“It’s going to be fun. Sometimes you say, ‘It’s going to be interesting to see how they progress.’ This is going to be fun because she’s already looked at the indoor times she needs to hit, and she’s like, ‘Oh, I can do that,’ and I’m like, ‘Yes, you can.’ I think she’s actually going to amaze herself really because if she puts her mind to it, she’s going to be great.”
Naik has been named a captain for indoor track this winter.
“I have no doubt she’ll also be one of the captains for spring track,” Smith said. “She’s a hard worker, she just wants to get better, and everybody loves her.”
An honors student, Naik’s course load last year included four AP classes (AP English and Language Composition, AP Calculus, AP Biology, AP US History), and she is taking three more this year (AP Statistics, AP Government and Politics, AP Spanish). In addition to an ambitious course load, she is participating in the Allied Health program at Eastern Center for Arts and Technology, which includes a dual enrollment Medical Terminology course through Montgomery County Community College.
She still finds time to compete in three varsity sports.
“Competing in sports has added to the reasons why I want to excel in school and push through school on slower days,” Naik said. “I really look forward to practicing and playing games/going to meets with my team, and the idea of spending time with the people that I am close with really gets me through the day at school.”
Naik is undecided on a college but plans to major in neuroscience or biochemistry with her sights set on attending medical school.
“Coach and I joke about this, but it’s actually true – I would like to be a brain surgeon, work in neurosurgery,” she said. “I would love to run at a school, but at most, I’d run D3 and then I’d continue playing club soccer, have fun with soccer.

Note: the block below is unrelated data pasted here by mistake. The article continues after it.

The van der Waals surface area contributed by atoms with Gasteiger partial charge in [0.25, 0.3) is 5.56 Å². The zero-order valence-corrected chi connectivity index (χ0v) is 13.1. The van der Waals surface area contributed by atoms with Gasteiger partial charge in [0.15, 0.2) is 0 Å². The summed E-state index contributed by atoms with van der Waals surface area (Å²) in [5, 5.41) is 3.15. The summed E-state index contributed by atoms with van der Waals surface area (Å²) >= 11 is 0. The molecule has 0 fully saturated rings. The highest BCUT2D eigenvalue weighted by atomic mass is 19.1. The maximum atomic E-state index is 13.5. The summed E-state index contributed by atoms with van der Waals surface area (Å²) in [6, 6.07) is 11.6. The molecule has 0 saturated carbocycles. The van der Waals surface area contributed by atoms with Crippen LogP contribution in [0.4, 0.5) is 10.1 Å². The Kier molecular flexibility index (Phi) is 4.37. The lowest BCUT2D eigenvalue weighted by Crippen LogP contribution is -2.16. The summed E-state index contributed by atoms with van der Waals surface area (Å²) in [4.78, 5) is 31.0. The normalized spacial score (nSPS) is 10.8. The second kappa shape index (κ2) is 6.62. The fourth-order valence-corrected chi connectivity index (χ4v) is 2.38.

“If I get into a school that’s D1, I probably won’t run, and I’m okay with that. As long as I get into a school I love, I’m pretty sure I’ll be fine anywhere.”
According to Benvenuto, Naik has her hand in everything at Upper Moreland, and she’s not exaggerating. The UM senior is a member of Key Club, Inter-Ac and Med Club. She is the head of a branch of one of the committees for UM’s Mini-THON. Naik is secretary of the National Honor Society and vice president of class council. She is one of many CPESA student ambassadors, promoting cultural awareness.
Somehow, Naik finds time to tutor at the Kumon Math and Reading Center of Hatboro two days a week.
“I just told my boss I was not going to work on Sundays because I have to do my college applications and Sundays are my on free days,” Naik said. “She’s like, ‘Sure, take time off until January.’ I’m really lucky to have her be that flexible.”
Naik credits her parents – Prashant Naik and Arati Khatkhate – for instilling important values early in life.
“I’ve always been taught to say please and thank you,” she said.
This fall, Naik was voted Homecoming Queen, underscoring the respect she has earned from her peers.
“She is literally one of the nicest kids, students, athletes that I have ever had the privilege to coach,” Benvenuto said. “She has been inherently good her entire life.
“I’ve known her since she was in middle school, and I coached her in middle school basketball, and as a seventh grader she was writing thank you notes to coaches and thank you notes to teachers. It’s not prompted, it’s not like somebody is telling her to do this. It’s who she is inherently. When you look up ‘good’ in the dictionary, that’s Reva. She spans all of the different social groups of the high school. I don’t think anybody could say one bad thing about her.”